The U.S. Commodity Futures Trading Commission (CFTC) today announced the ‎filing of a civil enforcement complaint against Jamal Y. Vance and his company, charging them with operating a ‎fraudulent scheme that offered Forex and commodity futures transactions.

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The U.S. derivatives regulator says that Jamal Y. Vance and All City Investments, LLC fraudulently solicited customers on their website, allcityinvestments.com, to open and deposit funds with a brokerage firm based in Dominica. They also demanded that the victims sign a limited power of attorney that designated this broker, which provides an online forex Trading Platform , as an agent to transact in margined FX transactions on their behalf.

In connection with the promotion of his pool, Jamal, using his ‎website, made a series of materially false claims to lure investors interested in ‎forex trading. Specifically, the claims to bolster credibility included that his trading activities yielded 2,675.10% growth in nearly two years, from December 2013 through September 2015. It further falsely claimed that All City performed 444 trades during that timeframe, 442 (99.55%) of which made profits while only two trades were lost.

As also alleged, the website contained a graph with an accompanying table and text that misleadingly showed a track record with false information. Vance and All City are also charged with acting as a commodity trading advisor, or associated person of a CTA, without obtaining the required registrations.

As a result of the actions the commission seeks full restitution to ‎defrauded participants, disgorgement of any ill-gotten gains and a civil monetary ‎penalty. In addition to the fiscal penalties the CFTC seeks “permanent registration and trading bans, and a permanent injunction against future violations of federal commodities laws,” as charged.

Finally, the CFTC warned victims in its statement that they may not recover ‎their lost money because the wrongdoers may not have sufficient funds ‎or assets.‎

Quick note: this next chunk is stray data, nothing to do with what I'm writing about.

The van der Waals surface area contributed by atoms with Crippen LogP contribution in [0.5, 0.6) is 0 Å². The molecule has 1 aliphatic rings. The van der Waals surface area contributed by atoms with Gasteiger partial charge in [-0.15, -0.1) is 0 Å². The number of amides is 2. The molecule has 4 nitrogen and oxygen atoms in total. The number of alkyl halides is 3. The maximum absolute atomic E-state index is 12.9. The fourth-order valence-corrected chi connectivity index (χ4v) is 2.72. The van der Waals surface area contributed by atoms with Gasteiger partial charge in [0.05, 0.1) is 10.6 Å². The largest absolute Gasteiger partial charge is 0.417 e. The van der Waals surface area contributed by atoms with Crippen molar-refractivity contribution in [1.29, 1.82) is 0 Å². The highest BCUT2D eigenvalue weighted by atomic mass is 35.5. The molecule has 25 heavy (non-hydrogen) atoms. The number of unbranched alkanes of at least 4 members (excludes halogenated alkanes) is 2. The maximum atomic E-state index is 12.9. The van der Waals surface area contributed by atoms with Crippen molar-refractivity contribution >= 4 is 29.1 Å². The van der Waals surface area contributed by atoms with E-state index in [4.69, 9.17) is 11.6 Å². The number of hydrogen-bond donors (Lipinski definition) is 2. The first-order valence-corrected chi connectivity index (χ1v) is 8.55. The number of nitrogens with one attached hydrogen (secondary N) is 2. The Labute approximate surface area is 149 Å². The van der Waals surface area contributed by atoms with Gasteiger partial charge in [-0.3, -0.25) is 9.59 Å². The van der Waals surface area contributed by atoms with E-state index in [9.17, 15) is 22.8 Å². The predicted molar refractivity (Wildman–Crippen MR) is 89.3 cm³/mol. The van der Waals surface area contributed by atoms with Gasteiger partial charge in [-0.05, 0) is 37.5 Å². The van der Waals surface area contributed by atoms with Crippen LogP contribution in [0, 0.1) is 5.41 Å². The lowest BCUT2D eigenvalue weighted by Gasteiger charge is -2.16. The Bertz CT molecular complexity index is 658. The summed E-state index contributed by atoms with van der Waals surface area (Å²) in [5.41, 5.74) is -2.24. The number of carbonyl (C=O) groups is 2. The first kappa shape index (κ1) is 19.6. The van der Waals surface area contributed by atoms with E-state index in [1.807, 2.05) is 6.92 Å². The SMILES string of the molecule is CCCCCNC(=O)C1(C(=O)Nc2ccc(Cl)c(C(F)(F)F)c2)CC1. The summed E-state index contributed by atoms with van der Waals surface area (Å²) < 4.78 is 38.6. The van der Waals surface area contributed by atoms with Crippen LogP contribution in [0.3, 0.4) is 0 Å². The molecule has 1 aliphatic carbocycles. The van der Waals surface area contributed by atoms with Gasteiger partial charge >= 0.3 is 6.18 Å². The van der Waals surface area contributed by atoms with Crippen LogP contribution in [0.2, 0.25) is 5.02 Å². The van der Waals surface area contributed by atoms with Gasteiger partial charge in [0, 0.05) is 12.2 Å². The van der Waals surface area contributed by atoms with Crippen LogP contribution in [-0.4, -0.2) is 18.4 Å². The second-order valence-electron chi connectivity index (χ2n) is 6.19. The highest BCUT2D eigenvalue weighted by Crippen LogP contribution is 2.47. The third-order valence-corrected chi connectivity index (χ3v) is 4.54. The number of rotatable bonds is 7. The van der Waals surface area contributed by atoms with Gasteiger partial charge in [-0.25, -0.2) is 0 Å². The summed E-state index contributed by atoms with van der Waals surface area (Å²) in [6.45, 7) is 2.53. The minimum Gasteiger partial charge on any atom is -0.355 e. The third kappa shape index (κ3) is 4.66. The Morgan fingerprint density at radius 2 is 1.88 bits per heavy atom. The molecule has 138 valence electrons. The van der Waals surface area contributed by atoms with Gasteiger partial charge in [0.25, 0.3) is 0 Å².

The U.S. watchdog has been actively targeting firms and individuals involved in the illegal ‎‎trading and fraudulent activity. The CFTC has issued several customer ‎protection Fraud Advisories that provide the warning signs of ‎fraud, including the ‎Commodity Pool Fraud Advisory, which warns customers about a type of fraud that ‎involves individuals and firms, often unregistered, offering investments in commodity ‎pools.‎

The U.S. Commodity Futures Trading Commission (CFTC) today announced the ‎filing of a civil enforcement complaint against Jamal Y. Vance and his company, charging them with operating a ‎fraudulent scheme that offered Forex and commodity futures transactions.

Take the lead from today’s leaders. FM London Summit, 14-15 November, 2016. Register here!

The U.S. derivatives regulator says that Jamal Y. Vance and All City Investments, LLC fraudulently solicited customers on their website, allcityinvestments.com, to open and deposit funds with a brokerage firm based in Dominica. They also demanded that the victims sign a limited power of attorney that designated this broker, which provides an online forex Trading Platform , as an agent to transact in margined FX transactions on their behalf.

In connection with the promotion of his pool, Jamal, using his ‎website, made a series of materially false claims to lure investors interested in ‎forex trading. Specifically, the claims to bolster credibility included that his trading activities yielded 2,675.10% growth in nearly two years, from December 2013 through September 2015. It further falsely claimed that All City performed 444 trades during that timeframe, 442 (99.55%) of which made profits while only two trades were lost.

As also alleged, the website contained a graph with an accompanying table and text that misleadingly showed a track record with false information. Vance and All City are also charged with acting as a commodity trading advisor, or associated person of a CTA, without obtaining the required registrations.

As a result of the actions the commission seeks full restitution to ‎defrauded participants, disgorgement of any ill-gotten gains and a civil monetary ‎penalty. In addition to the fiscal penalties the CFTC seeks “permanent registration and trading bans, and a permanent injunction against future violations of federal commodities laws,” as charged.

Finally, the CFTC warned victims in its statement that they may not recover ‎their lost money because the wrongdoers may not have sufficient funds ‎or assets.‎

The U.S. watchdog has been actively targeting firms and individuals involved in the illegal ‎‎trading and fraudulent activity. The CFTC has issued several customer ‎protection Fraud Advisories that provide the warning signs of ‎fraud, including the ‎Commodity Pool Fraud Advisory, which warns customers about a type of fraud that ‎involves individuals and firms, often unregistered, offering investments in commodity ‎pools.‎